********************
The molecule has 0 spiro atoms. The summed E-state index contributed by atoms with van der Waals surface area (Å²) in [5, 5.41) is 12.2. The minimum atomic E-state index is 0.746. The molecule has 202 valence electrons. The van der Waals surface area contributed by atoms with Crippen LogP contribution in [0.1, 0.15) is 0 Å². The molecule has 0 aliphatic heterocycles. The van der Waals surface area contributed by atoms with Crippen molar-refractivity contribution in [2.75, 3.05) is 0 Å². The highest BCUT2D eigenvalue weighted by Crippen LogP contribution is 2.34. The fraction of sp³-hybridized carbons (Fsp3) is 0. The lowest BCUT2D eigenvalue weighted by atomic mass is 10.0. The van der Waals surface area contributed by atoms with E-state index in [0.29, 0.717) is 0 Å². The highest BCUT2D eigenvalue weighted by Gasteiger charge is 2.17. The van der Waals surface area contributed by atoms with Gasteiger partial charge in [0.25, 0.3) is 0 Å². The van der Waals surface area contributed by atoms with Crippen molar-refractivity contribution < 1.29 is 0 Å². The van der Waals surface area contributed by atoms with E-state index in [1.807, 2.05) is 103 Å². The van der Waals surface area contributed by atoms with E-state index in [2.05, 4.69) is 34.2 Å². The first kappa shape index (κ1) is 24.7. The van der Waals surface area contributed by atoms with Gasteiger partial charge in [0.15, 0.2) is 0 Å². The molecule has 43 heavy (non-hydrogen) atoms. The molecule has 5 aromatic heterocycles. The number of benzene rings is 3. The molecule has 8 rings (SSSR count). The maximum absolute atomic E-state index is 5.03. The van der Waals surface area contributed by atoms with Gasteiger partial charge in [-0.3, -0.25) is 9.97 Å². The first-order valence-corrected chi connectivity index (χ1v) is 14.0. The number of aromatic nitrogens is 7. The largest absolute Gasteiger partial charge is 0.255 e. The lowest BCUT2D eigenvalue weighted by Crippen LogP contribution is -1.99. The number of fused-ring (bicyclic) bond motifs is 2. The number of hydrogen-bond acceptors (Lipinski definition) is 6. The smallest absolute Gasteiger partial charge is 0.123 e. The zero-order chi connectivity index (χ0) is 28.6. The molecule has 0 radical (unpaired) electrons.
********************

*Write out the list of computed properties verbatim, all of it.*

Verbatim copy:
The molecule has 0 spiro atoms. The summed E-state index contributed by atoms with van der Waals surface area (Å²) in [5, 5.41) is 12.2. The minimum atomic E-state index is 0.746. The molecule has 202 valence electrons. The van der Waals surface area contributed by atoms with Crippen LogP contribution in [0.1, 0.15) is 0 Å². The molecule has 0 aliphatic heterocycles. The van der Waals surface area contributed by atoms with Crippen molar-refractivity contribution in [2.75, 3.05) is 0 Å². The highest BCUT2D eigenvalue weighted by Crippen LogP contribution is 2.34. The fraction of sp³-hybridized carbons (Fsp3) is 0. The lowest BCUT2D eigenvalue weighted by atomic mass is 10.0. The van der Waals surface area contributed by atoms with E-state index in [0.29, 0.717) is 0 Å². The highest BCUT2D eigenvalue weighted by Gasteiger charge is 2.17. The van der Waals surface area contributed by atoms with Gasteiger partial charge in [0.25, 0.3) is 0 Å². The van der Waals surface area contributed by atoms with Crippen molar-refractivity contribution < 1.29 is 0 Å². The van der Waals surface area contributed by atoms with E-state index in [1.807, 2.05) is 103 Å². The van der Waals surface area contributed by atoms with E-state index in [2.05, 4.69) is 34.2 Å². The first kappa shape index (κ1) is 24.7. The van der Waals surface area contributed by atoms with Gasteiger partial charge in [0.15, 0.2) is 0 Å². The molecule has 43 heavy (non-hydrogen) atoms. The molecule has 5 aromatic heterocycles. The number of benzene rings is 3. The molecule has 8 rings (SSSR count). The maximum absolute atomic E-state index is 5.03. The van der Waals surface area contributed by atoms with Gasteiger partial charge in [-0.3, -0.25) is 9.97 Å². The first-order valence-corrected chi connectivity index (χ1v) is 14.0. The number of aromatic nitrogens is 7. The largest absolute Gasteiger partial charge is 0.255 e. The lowest BCUT2D eigenvalue weighted by Crippen LogP contribution is -1.99. The number of fused-ring (bicyclic) bond motifs is 2. The number of hydrogen-bond acceptors (Lipinski definition) is 6. The smallest absolute Gasteiger partial charge is 0.123 e. The zero-order chi connectivity index (χ0) is 28.6. The molecule has 0 radical (unpaired) electrons.